He Drove Them All Out Of The Temple
Now the Passover of the Jews was at hand, and Jesus went up to Jerusalem.
And He found in the temple those who sold oxen and sheep and doves, and the money changers doing business.
When He had made a whip of cords, He drove them all out of the temple, with the sheep and the oxen, and poured out the changers’ money and overturned the tables.
And He said to those who sold doves, “Take these things away! Do not make My Father's house a house of merchandise!”
Then His disciples remembered that it was written, “Zeal for Your house has eaten Me up*”
[John 2:13-17 NKJV]
* from Psalm 69:9
Soon after leaving the wedding feast at Cana for Capernaum, Jesus is in Jerusalem (“set ye double peace”, from Hebrew “teaching of peace”), for the great feast of Passover, which symbolised their deliverance from bondage under the Egyptians.
It should thus come as no surprise to us that Jesus chooses this occasion to cleanse the temple in Jerusalem, by sweeping out the traders and money changers who “make my Father’s house a house of merchandise!” This is one of many events in the Bible where we can see that we begin at God’s point of view and not man’s. Jesus never tried to persuade the Pharisees that allowing these traders is wrong in a place of worship; no, He takes authority and deals with the matter.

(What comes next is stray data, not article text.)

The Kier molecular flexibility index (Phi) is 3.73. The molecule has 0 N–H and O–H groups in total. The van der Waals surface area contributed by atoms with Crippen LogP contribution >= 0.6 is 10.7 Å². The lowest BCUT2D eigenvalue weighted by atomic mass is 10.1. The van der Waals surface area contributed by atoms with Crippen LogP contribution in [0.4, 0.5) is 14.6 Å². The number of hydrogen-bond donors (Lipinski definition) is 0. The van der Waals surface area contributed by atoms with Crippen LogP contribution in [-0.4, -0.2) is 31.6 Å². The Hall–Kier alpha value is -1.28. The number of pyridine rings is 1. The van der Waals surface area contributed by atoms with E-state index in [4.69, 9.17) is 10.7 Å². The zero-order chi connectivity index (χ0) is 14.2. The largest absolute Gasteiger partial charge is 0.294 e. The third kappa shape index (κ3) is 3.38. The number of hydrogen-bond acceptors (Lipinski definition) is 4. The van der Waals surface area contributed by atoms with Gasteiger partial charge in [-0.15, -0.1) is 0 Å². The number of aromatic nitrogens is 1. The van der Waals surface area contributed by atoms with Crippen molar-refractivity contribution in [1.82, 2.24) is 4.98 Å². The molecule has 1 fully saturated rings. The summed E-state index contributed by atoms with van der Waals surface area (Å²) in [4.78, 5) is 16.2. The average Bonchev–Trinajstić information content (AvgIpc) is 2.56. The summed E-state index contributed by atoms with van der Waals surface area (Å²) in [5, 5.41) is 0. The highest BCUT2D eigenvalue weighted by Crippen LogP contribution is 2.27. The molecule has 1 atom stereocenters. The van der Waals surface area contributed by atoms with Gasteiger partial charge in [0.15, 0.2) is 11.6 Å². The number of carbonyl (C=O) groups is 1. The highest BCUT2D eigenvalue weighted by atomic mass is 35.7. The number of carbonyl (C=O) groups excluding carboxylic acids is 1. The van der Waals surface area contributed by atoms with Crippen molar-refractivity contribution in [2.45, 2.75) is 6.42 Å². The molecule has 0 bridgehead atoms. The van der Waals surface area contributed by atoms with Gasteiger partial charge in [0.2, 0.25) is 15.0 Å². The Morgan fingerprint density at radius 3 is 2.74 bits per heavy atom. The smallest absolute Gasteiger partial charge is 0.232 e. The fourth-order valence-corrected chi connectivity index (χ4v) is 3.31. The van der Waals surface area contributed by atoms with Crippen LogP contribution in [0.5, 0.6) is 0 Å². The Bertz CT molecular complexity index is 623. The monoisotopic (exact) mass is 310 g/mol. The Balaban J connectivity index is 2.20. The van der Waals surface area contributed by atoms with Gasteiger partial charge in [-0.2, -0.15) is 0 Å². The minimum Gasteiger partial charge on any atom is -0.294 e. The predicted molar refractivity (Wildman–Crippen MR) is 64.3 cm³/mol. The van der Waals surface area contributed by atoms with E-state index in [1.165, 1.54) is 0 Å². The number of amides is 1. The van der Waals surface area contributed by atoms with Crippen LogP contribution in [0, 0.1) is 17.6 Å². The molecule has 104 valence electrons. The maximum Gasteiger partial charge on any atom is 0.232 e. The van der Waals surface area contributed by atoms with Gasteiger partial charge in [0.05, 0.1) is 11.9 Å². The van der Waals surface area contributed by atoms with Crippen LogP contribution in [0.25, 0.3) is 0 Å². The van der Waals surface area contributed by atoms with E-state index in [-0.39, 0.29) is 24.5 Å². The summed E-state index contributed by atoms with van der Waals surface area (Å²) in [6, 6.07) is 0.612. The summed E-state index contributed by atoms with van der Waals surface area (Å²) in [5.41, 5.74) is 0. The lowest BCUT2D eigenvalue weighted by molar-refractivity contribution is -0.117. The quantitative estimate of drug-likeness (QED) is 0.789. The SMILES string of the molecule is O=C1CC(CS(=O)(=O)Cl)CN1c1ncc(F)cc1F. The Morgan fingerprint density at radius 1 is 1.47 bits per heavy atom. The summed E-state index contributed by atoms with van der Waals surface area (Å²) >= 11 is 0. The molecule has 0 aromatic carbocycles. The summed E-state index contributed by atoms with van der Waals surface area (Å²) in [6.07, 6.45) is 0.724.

He is also standing in a Holy Spirit principle — first the natural, then the spiritual. Jesus is declaring here that the physical temple must be a holy place, before each one of us can be holy within ourselves.
Do you not know that you are the temple of God and that the Spirit of God dwells in you?
If anyone defiles the temple of God, God will destroy him. For the temple of God is holy, which temple you are.
[1 Corinthians 3:16-17 NKJV]
Jesus is declaring that only He can cleanse the temple, because we are incapable of doing it for ourselves. We must allow the Spirit of God to use His whip of cords to cleanse us and make us pure.
Fearless devotion to Jesus Christ ought to Mark the saint today, but more often it is devotion to our set that marks us. We are more concerned about being in agreement with Christians that about being in agreement with God.
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GEORGE and GILL STEWART